Affectivity in its Relation to Personal Identity

  • Abstract:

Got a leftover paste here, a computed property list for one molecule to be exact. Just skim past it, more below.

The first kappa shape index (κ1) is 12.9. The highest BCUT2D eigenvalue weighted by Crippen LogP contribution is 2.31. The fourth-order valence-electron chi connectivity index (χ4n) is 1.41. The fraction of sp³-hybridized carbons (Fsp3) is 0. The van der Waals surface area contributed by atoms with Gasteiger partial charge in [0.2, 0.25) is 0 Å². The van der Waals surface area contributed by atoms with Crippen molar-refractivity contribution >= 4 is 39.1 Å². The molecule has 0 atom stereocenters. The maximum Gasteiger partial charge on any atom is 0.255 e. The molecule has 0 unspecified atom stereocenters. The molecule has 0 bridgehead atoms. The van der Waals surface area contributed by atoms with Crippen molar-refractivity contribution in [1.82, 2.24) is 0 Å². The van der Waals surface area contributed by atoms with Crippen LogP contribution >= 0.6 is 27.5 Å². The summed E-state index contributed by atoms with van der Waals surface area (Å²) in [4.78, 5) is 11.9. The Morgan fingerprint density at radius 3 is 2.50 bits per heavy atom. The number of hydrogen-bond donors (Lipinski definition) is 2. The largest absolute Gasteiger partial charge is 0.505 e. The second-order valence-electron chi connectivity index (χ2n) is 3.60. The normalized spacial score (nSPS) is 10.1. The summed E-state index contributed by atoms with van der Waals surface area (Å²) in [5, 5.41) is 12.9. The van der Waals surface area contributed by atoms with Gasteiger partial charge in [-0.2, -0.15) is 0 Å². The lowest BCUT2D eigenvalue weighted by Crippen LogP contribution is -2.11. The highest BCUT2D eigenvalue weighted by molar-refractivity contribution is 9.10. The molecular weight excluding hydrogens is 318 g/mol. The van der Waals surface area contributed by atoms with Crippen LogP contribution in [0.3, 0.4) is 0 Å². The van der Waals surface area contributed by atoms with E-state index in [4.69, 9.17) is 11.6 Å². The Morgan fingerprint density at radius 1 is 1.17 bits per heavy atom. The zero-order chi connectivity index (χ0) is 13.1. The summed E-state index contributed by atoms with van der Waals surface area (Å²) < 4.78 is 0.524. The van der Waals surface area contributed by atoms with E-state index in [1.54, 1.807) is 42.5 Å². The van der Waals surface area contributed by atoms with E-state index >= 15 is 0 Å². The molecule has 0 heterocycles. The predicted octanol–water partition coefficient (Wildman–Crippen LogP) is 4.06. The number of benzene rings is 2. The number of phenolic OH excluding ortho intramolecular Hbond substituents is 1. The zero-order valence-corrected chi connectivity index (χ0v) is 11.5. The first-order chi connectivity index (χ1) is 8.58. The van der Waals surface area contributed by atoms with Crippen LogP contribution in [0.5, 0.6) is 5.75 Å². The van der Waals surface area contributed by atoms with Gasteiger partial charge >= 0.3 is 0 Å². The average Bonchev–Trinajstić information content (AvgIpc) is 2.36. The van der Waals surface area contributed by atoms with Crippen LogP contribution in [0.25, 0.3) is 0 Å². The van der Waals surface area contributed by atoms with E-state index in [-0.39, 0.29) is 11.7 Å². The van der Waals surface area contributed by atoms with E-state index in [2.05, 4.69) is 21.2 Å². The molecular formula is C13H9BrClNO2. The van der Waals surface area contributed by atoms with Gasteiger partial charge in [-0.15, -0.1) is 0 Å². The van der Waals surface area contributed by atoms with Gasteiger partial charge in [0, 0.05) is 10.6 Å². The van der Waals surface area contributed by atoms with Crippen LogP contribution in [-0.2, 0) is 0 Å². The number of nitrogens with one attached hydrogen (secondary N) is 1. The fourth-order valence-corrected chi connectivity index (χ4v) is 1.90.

When looking into the very support of the personal identity one of possible candidates is affectivity. At first glance, it could be a surprising suggestion given that emotions, feelings and affects are often considered as fleeting phenomena. Yet, if we proceed by reduction of components which are repeatable or imitable, affectivity appears to be an element which could hardly be quoted or borrowed. In other word, a quoted or remembered thought is still a thought, while a quoted or remembered feeling is no longer a feeling. Two persons can be like, even indistinguishable in their way of thinking but it seems improbable they are so in their way of feeling. If, then, identity is understood as what defines the person in her distinctness, affectivity could be accepted as a core of such distinctness, unrepeatability and uniqueness. If, on the other hand, personal identity is defined as what is lasting throughout the whole life of the person, then, one should wonder whether some of affective phenomena are not what support her personal identity. This is especially the case of some abiding and profound experiences which are built mainly by or through person’s affectivity. These are particularly those of her experiences which last the whole life despite several transformations of the personality. It is often the case that they distinguish the person from her environment more than her intellect. The paper will discuss some of arguments supporting the idea that affectivity is what sustains or builds personal identity in its momentary as well as long–lasting perspective.